PUTNAM — Everybody has a recruiting story, and this one from Putnam Science Academy coach Tom Espinosa about Akok Akok is a pretty good one.
On Feb. 17, the Mustangs went to Wolfboro, N.H., and knocked off Brewster Academy, the No. 2-ranked prep school and 2017 national champions. Akok had one of those monster triple-double games — 13 points, 10 rebounds, 10 blocks — that has helped propel him into New England’s best college prospect.
“Well, Gerry McNamara, Syracuse assistant coach, came here when the season ended and goes, ‘My boss comes to me and says, hey, we GOT to recruit this kid Akok Akok,’ ” Espinosa said. “Gerry goes, ‘Coach, I’ve been on him all year.’ Which he has been.
“It turns out Jim Boeheim had talked to his son (Buddy) who played at Brewster Academy this year and asked him who’s the best kid he saw in prep school. He said Akok Akok.”
Last summer, even during a highly touted AAU campaign, such a declaration would have been a great stretch. As late as Christmas, it might have been a bigger stretch. Yet as the calendar flipped, as Putnam Science went on to capture the 2018 National Prep Basketball Championship, it became clear the beanpole from Manchester, N.H., has become a basketball beast. The human pogo stick not only is filling out, he is jumping higher and higher on the list of 2019 national recruits.
Long local story short: UConn, which has deployed its coaching staff around AAU country for the summer recruiting period, has made Akok a huge priority.
After he pushed Mass Rivals to the final of the Adidas Summer Championships last weekend on the West Coast, 247Sports dramatically pushed Akok up 78 spots to No. 25 ahead of the official release of its next national rankings. He was awarded five-star status. Rivals, another of three major recruiting sites, called the 6-foot-9 Akok the best player at the Adidas event. In its last rankings, ESPN had Akok 59th and he figures to rise.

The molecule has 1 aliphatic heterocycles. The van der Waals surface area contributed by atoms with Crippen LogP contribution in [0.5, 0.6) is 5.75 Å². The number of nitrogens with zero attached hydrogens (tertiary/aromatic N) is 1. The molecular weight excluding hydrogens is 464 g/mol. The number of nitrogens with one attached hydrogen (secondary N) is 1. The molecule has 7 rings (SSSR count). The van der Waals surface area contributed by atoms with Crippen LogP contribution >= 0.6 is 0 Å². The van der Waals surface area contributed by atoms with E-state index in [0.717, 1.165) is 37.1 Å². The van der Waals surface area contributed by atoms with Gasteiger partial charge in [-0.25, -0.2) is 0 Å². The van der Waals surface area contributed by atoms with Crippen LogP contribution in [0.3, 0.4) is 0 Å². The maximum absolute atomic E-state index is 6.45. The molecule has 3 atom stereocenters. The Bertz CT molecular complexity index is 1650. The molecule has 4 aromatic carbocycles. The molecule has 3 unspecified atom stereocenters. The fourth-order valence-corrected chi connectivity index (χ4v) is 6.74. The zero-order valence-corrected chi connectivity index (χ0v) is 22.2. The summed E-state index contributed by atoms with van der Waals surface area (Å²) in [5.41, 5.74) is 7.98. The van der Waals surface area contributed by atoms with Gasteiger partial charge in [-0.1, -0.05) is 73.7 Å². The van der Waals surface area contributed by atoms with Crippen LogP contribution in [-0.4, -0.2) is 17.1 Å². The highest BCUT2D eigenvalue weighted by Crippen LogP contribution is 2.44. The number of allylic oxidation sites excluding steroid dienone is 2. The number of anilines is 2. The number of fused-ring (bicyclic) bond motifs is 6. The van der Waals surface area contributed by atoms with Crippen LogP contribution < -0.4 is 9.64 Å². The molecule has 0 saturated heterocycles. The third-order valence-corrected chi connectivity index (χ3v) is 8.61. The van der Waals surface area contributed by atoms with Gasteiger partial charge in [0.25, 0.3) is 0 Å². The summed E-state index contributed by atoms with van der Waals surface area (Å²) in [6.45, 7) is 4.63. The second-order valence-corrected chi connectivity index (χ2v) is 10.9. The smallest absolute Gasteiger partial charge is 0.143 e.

“AAU is different than prep school basketball,” Espinosa said. “But after what he did the second half of the season with us, we knew this summer he was going to freaking blow up. He’s (ranked) 25. It’s crazy, but it’s not a surprise at all. He’s going to be a monster this year for us.”
Reached Wednesday night in Orlando, Fla., at the Prime Event National Showcase, where Dan Hurley and Tom Moore had watched him make a game-sealing block in a one-point win, Akok did not sound like a young man in a hurry.
“My recruitment is wide open right now,” Akok said. “I’m going to pick a school maybe late school year. It could be 2019.”
Did you say 2019?
Schools, of course, are looking at the fall signing period, and Akok’s words could be a matter of some naivete regarding the pressures of college athletics.
“To be honest, he might commit in the fall, I wouldn’t be surprised,” Espinosa said. “We haven’t had that conversation yet. I know Syracuse, Providence, Virginia Tech have really been on him. UConn started to really get on him. Maryland has come in.”
There is some wisdom that Syracuse has the inside track. McNamara drove UConn nuts as a player and would love to continue as a recruiter. Buddy Boeheim, in his dad’s ear about Akok, is headed to Syracuse this fall. Providence’s Ed Cooley has a strong relationship with Mass Rivals, something Kevin Ollie appeared to have lost the last few years. With a number of Akok’s AAU teammates with the Friars, hey, maybe it’s Providence. No, others think it will come down to Syracuse vs. UConn.